In the horse oviduct the EP receptor was most strongly
In the horse oviduct, the EP2 receptor was most strongly expressed in epithelial Andarine pathway particularly in nonciliated (secretory) epithelial cells as evidenced by IHC. Furthermore, relative amount of EP2 mRNA was greater in the ampulla than in the isthmus, although this likely reflects differences in the relative abundance of mucosa in each of these regions as the epithelia were not separated from the muscularis prior to isolation of RNA in the present study. The distinct immunolocalization of EP2 suggests a possible role in regulation of epithelial secretory function in the horse oviduct (Desantis et al., 2011). Evidence in EP2−/− mice demonstrates a clear role for EP2 in fertility with a reduction in cumulus expansion, reduced ovulation and impaired fertilization (Hizaki et al., 1999, Kennedy et al., 1999). Although much of the effect on fertility in EP2−/− mice was attributed to poor expansion of the cumulus and reduced fertilization rates, it appears likely that alteration in oviductal function may also contribute to the effects of the EP2 knockout in mice.
Overall, EP4 was a less abundant transcript than EP2 across regions and estrous cycle stages in the horse oviduct. Immunolabeling for EP4 was also present in epithelial cells, vascular endothelium, smooth muscle and serosa of the horse oviduct but appeared considerably less than EP2. Expression of EP4 in the oviductal mucosa appeared slightly greater in the apical portion of ciliated epithelial cells with distinct EP4 gene expression noted in single cells localized within the oviductal epithelium. These isolated cells with distinct labeling for EP4 may represent lymphocytes (Brinsko and Ball, 2006) because PGE2/EP4 signaling have been associated with differentiation and expansion of T lymphocytes (Sakata et al., 2010).
The widespread expression of EP2 and EP4 receptor genes in the horse oviduct imply that PGE2 has diverse effects on oviductal function in the horse. Expression of the EP4 receptor in oviductal mucosa suggests that PGE2 may have a role in regulation of ciliary activity as noted in the oviduct of rabbits and hamsters (Hermoso et al., 2001, Verdugo et al., 1980). Similarly, expression of the EP2 and EP4 receptor in circular smooth muscle of the oviduct suggests that these receptors may affect relaxation of the isthmic oviduct and thereby facilitate embryo transit secondary to embryonic secretion of PGE2. As noted earlier PGE2 affects gamete and early embryo transit in several species (Ortega-Moreno, 1995, Viggiano et al., 1992). In horses, embryonic secretion of PGE2 at Day 5 post-ovulation appears to regulate oviductal passage of the embryo into the uterus (Weber et al., 1991a, Weber et al., 1991b) apparently through relaxation of circular smooth muscle in the isthmic oviduct (Weber et al., 1995). Prostaglandin E2 binds specifically to the horse oviduct although there was no difference in binding between days 2 and 5 post-ovulation. There was greater PGE2 binding to the ampullar versus the isthmic oviduct (Weber et al., 1992), possibly reflecting the relatively larger contribution of the mucosa within the ampullar portion of the oviduct and the relatively greater expression of EP2 and EP4 in the ampulla.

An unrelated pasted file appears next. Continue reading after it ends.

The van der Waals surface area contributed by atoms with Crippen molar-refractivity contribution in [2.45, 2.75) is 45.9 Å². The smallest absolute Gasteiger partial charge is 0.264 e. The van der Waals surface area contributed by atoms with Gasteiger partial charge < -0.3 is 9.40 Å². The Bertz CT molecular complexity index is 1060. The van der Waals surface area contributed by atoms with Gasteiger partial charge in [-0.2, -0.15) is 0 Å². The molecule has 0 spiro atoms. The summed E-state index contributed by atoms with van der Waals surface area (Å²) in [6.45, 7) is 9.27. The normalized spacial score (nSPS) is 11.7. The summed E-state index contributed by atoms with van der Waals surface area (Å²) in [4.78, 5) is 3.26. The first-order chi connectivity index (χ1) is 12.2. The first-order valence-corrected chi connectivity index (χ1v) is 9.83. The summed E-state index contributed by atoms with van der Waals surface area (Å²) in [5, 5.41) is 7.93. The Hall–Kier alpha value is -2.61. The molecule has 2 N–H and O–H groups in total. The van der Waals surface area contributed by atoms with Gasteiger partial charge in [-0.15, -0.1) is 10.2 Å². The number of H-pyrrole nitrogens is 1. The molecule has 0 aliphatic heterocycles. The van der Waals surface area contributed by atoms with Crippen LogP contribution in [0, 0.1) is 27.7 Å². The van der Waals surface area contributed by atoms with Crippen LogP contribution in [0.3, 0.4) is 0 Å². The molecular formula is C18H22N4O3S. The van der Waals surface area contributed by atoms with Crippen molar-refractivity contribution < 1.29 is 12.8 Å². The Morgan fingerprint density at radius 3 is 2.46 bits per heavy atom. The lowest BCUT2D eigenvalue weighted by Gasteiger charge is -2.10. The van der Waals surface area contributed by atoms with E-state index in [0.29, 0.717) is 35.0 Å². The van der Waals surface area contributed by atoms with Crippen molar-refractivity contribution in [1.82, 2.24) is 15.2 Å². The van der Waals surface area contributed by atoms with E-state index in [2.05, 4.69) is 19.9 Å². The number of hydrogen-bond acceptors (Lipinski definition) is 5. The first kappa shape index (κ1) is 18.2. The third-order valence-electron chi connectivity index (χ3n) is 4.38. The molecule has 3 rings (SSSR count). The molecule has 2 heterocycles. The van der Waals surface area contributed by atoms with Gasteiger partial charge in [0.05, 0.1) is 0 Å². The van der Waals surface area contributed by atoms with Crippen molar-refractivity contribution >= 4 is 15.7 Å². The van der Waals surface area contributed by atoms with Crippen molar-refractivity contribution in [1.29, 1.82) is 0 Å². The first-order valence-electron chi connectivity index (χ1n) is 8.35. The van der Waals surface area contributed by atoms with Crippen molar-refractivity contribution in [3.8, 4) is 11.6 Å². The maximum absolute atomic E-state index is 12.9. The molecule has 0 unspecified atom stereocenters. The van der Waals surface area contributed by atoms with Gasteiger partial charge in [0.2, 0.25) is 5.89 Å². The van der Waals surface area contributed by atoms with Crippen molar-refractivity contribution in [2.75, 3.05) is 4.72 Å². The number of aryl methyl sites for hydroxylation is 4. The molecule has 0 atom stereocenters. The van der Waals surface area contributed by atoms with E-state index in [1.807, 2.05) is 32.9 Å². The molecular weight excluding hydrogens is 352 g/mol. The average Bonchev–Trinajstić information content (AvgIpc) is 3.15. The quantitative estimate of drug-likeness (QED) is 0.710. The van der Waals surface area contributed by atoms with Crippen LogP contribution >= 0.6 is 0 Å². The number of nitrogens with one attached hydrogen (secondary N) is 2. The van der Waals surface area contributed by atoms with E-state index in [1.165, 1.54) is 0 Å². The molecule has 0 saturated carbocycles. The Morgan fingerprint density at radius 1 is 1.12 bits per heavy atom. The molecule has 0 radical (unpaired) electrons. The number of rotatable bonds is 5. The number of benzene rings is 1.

Conclusions The current study does not address functional correlates for expression of EP2 and EP4 genes in the horse oviduct. Based on the data presented, there was no apparent differential regulation of expression of these PGE2 receptor genes across estrous cycle stage and in fact, gene expression was similar in tissues collected from prepubertal mares. Prostaglandin E2 has a wide variety of functions which have been identified. In the present study, localization of the EP2 and EP4 receptors to secretory epithelial cells, ciliated epithelial cells, putative lymphocytes, smooth muscle, and vascular endothelium suggest that PGE2 may have a wide variety of effects in the horse oviduct. The effects may include modulation of epithelial secretion, ciliary beat, muscular relaxation, immunomodulation and vasodilation. Future studies will be required to characterize these effects as well as how they are modulated through the EP2 and EP4 receptors.